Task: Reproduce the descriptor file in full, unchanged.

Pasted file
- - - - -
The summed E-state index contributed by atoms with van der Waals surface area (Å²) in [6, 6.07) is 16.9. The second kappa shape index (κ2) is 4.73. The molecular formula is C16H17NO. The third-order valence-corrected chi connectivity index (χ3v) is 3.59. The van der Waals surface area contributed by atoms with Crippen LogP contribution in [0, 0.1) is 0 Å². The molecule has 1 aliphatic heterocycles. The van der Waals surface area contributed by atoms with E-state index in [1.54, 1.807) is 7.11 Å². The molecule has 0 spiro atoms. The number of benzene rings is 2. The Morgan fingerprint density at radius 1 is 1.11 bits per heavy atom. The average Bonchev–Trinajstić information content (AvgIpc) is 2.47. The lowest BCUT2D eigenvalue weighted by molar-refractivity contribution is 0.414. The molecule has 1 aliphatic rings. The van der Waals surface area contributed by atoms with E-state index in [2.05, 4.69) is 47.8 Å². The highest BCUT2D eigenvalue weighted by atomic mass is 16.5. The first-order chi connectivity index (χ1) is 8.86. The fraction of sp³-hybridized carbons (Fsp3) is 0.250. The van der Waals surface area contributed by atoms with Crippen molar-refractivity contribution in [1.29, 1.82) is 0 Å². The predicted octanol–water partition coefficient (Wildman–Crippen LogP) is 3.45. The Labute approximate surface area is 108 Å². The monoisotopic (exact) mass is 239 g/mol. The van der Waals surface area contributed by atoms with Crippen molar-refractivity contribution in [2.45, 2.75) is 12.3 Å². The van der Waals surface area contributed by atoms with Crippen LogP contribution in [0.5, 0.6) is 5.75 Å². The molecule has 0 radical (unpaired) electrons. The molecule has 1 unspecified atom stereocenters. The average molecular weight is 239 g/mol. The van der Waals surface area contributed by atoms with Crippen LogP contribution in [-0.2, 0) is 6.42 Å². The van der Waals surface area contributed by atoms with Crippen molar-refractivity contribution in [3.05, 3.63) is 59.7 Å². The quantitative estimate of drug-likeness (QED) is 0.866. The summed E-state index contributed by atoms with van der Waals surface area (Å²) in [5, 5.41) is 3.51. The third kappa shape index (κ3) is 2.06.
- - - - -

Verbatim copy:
The summed E-state index contributed by atoms with van der Waals surface area (Å²) in [6, 6.07) is 16.9. The second kappa shape index (κ2) is 4.73. The molecular formula is C16H17NO. The third-order valence-corrected chi connectivity index (χ3v) is 3.59. The van der Waals surface area contributed by atoms with Crippen LogP contribution in [0, 0.1) is 0 Å². The molecule has 1 aliphatic heterocycles. The van der Waals surface area contributed by atoms with E-state index in [1.54, 1.807) is 7.11 Å². The molecule has 0 spiro atoms. The number of benzene rings is 2. The Morgan fingerprint density at radius 1 is 1.11 bits per heavy atom. The average Bonchev–Trinajstić information content (AvgIpc) is 2.47. The lowest BCUT2D eigenvalue weighted by molar-refractivity contribution is 0.414. The molecule has 1 aliphatic rings. The van der Waals surface area contributed by atoms with E-state index in [2.05, 4.69) is 47.8 Å². The highest BCUT2D eigenvalue weighted by atomic mass is 16.5. The first-order chi connectivity index (χ1) is 8.86. The fraction of sp³-hybridized carbons (Fsp3) is 0.250. The van der Waals surface area contributed by atoms with Crippen molar-refractivity contribution in [1.29, 1.82) is 0 Å². The predicted octanol–water partition coefficient (Wildman–Crippen LogP) is 3.45. The Labute approximate surface area is 108 Å². The monoisotopic (exact) mass is 239 g/mol. The van der Waals surface area contributed by atoms with Crippen molar-refractivity contribution in [2.45, 2.75) is 12.3 Å². The van der Waals surface area contributed by atoms with Crippen LogP contribution in [0.5, 0.6) is 5.75 Å². The molecule has 0 radical (unpaired) electrons. The molecule has 1 unspecified atom stereocenters. The average molecular weight is 239 g/mol. The van der Waals surface area contributed by atoms with Crippen LogP contribution in [-0.2, 0) is 6.42 Å². The van der Waals surface area contributed by atoms with Crippen molar-refractivity contribution in [3.05, 3.63) is 59.7 Å². The quantitative estimate of drug-likeness (QED) is 0.866. The summed E-state index contributed by atoms with van der Waals surface area (Å²) in [5, 5.41) is 3.51. The third kappa shape index (κ3) is 2.06.